No one wants the war to end more than the Ukrainians, who have been the innocent victims of Putin’s brutal campaign characterized by deliberate targeting of hospitals, schools, and apartment buildings, with clear evidence of war crimes, crimes against humanity, and genocide.

But the Ukrainians smell victory and sense the Russians forces are on the run. They are determined to regain control over all their territory, even parts seized the first time Russia invaded in 2014, including Crimea. Putin has made Ukrainians confident in their ability to prevail in this war and stiffened their opposition to any territorial concessions in exchange for an end to the fighting. The Ukrainians know that to exchange land (and population) for peace now would guarantee another war, whereas victory is the only path to true peace.

Putin appears to think that Ukraine won’t launch attacks on Russian forces on what Moscow, after the faux referenda, would claim as Russian territory, particularly after he hinted at the possible use of nuclear weapons or other weapons of mass destruction. “If the territorial integrity of our country is threatened, we will use all available means to protect Russia and our people—this is not a bluff,” he threatened last week.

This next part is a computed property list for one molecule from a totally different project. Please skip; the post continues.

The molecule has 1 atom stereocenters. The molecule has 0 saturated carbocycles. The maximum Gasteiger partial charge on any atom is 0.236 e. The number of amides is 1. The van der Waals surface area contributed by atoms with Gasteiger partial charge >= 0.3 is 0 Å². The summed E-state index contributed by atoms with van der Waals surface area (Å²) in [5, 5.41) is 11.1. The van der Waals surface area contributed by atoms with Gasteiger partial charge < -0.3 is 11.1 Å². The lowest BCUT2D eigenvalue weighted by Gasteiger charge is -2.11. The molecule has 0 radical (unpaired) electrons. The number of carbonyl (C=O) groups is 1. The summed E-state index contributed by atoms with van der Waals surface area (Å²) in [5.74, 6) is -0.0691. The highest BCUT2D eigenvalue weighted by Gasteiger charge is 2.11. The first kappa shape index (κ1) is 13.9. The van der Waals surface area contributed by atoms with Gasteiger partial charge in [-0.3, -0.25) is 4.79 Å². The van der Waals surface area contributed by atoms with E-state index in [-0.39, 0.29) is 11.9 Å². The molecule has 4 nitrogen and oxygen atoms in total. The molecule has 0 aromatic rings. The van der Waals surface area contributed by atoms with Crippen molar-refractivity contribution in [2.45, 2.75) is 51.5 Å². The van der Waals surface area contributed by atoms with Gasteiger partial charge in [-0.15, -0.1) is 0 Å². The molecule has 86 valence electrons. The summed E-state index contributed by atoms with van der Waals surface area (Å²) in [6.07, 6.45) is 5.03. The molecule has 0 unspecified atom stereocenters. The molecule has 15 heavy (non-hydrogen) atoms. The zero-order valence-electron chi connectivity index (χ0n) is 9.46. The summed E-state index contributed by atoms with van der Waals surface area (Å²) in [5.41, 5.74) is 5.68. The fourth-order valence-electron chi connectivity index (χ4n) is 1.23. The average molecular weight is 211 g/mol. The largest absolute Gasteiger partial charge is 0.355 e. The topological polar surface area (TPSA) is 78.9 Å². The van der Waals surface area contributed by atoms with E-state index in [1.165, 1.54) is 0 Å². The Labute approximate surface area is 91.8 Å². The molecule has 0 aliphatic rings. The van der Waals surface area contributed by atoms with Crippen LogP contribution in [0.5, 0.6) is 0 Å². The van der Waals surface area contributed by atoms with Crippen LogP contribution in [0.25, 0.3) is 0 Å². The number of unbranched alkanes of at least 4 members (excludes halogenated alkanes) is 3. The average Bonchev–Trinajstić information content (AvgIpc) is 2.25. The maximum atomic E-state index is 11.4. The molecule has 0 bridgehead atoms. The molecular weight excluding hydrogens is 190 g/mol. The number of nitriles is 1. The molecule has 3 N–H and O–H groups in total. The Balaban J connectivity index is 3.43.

But the Ukrainians have launched strikes against Crimea, which Russia also illegally annexed in 2014, and Russia hasn’t resorted to tactical nukes against Ukraine for that. He threatened the supply lines along which Western arms and other aid are flowing into Ukraine, but has done little to make good on those threats.

With the exception of energy cutoffs, virtually every threat of Putin’s against the West since February hasn’t materialized. Even if Putin were to order a launch of a tactical nuke, it’s far from certain that his generals—or, for that matter, the whole chain of command below them—would follow such a command from a clearly desperate leader.

The West shouldn’t cave to Putin’s threats nor cower in the face of the mobilization edict. The Ukrainians aren’t backing down, and they are the ones doing the fighting and dying every single day. We should continue to provide Ukraine with everything it needs to fight and win this war and continue to warn Putin and his military of the consequences if he were to use any weapons of mass destruction.

This is no time to go soft on Putin, look for an off-ramp for him, or pressure the Ukrainians to negotiate.

Instead, it’s a time, thanks to the heroism and bravery of the Ukrainians, to deliver Putin, Putinism, and authoritarianism writ large a massive blow. The Chinese are watching how we respond to this crisis as they weigh a possible invasion of Taiwan. The best way to avert that scenario is to do whatever we can to help the Ukrainians win by driving Russian occupying forces off of Ukrainian territory. The increasingly unhappy Russian people just might take care of the rest.

David J. Kramer

David J. Kramer, a former assistant secretary of state for democracy, human rights and labor in the George W. Bush administration, is executive director of the George W. Bush Institute and chairs the board of the Free Russia Foundation.